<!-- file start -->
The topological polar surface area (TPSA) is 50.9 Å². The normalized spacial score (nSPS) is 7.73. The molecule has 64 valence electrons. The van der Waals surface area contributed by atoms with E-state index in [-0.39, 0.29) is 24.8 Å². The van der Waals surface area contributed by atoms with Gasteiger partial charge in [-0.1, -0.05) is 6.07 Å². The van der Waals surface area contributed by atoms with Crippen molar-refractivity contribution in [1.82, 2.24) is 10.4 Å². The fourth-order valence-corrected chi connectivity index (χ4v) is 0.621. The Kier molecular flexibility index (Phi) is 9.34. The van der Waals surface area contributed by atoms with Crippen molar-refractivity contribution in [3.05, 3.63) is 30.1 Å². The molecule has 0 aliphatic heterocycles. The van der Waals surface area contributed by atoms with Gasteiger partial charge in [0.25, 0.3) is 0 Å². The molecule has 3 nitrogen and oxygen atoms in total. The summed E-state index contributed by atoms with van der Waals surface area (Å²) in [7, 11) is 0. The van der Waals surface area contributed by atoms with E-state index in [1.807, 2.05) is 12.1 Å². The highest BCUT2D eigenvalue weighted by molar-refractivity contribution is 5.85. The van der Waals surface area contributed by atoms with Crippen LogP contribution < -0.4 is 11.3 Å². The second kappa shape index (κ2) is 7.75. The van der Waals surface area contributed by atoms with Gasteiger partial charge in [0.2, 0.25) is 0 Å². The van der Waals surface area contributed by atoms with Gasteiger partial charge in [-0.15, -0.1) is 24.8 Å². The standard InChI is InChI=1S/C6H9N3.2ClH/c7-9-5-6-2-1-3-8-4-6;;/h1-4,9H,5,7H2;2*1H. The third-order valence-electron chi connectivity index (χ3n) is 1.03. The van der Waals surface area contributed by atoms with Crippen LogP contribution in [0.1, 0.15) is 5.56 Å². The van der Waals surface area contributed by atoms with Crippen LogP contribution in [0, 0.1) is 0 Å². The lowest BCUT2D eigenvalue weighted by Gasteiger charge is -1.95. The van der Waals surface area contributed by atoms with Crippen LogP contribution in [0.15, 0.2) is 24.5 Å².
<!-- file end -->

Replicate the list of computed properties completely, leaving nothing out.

The topological polar surface area (TPSA) is 50.9 Å². The normalized spacial score (nSPS) is 7.73. The molecule has 64 valence electrons. The van der Waals surface area contributed by atoms with E-state index in [-0.39, 0.29) is 24.8 Å². The van der Waals surface area contributed by atoms with Gasteiger partial charge in [-0.1, -0.05) is 6.07 Å². The van der Waals surface area contributed by atoms with Crippen molar-refractivity contribution in [1.82, 2.24) is 10.4 Å². The fourth-order valence-corrected chi connectivity index (χ4v) is 0.621. The Kier molecular flexibility index (Phi) is 9.34. The van der Waals surface area contributed by atoms with Crippen molar-refractivity contribution in [3.05, 3.63) is 30.1 Å². The molecule has 0 aliphatic heterocycles. The van der Waals surface area contributed by atoms with Gasteiger partial charge in [0.25, 0.3) is 0 Å². The molecule has 3 nitrogen and oxygen atoms in total. The summed E-state index contributed by atoms with van der Waals surface area (Å²) in [7, 11) is 0. The van der Waals surface area contributed by atoms with E-state index in [1.807, 2.05) is 12.1 Å². The highest BCUT2D eigenvalue weighted by molar-refractivity contribution is 5.85. The van der Waals surface area contributed by atoms with Crippen LogP contribution < -0.4 is 11.3 Å². The second kappa shape index (κ2) is 7.75. The van der Waals surface area contributed by atoms with Gasteiger partial charge in [0.2, 0.25) is 0 Å². The van der Waals surface area contributed by atoms with Gasteiger partial charge in [-0.15, -0.1) is 24.8 Å². The standard InChI is InChI=1S/C6H9N3.2ClH/c7-9-5-6-2-1-3-8-4-6;;/h1-4,9H,5,7H2;2*1H. The third-order valence-electron chi connectivity index (χ3n) is 1.03. The van der Waals surface area contributed by atoms with Crippen LogP contribution in [0.1, 0.15) is 5.56 Å². The van der Waals surface area contributed by atoms with Crippen LogP contribution in [0, 0.1) is 0 Å². The lowest BCUT2D eigenvalue weighted by Gasteiger charge is -1.95. The van der Waals surface area contributed by atoms with Crippen LogP contribution in [0.15, 0.2) is 24.5 Å².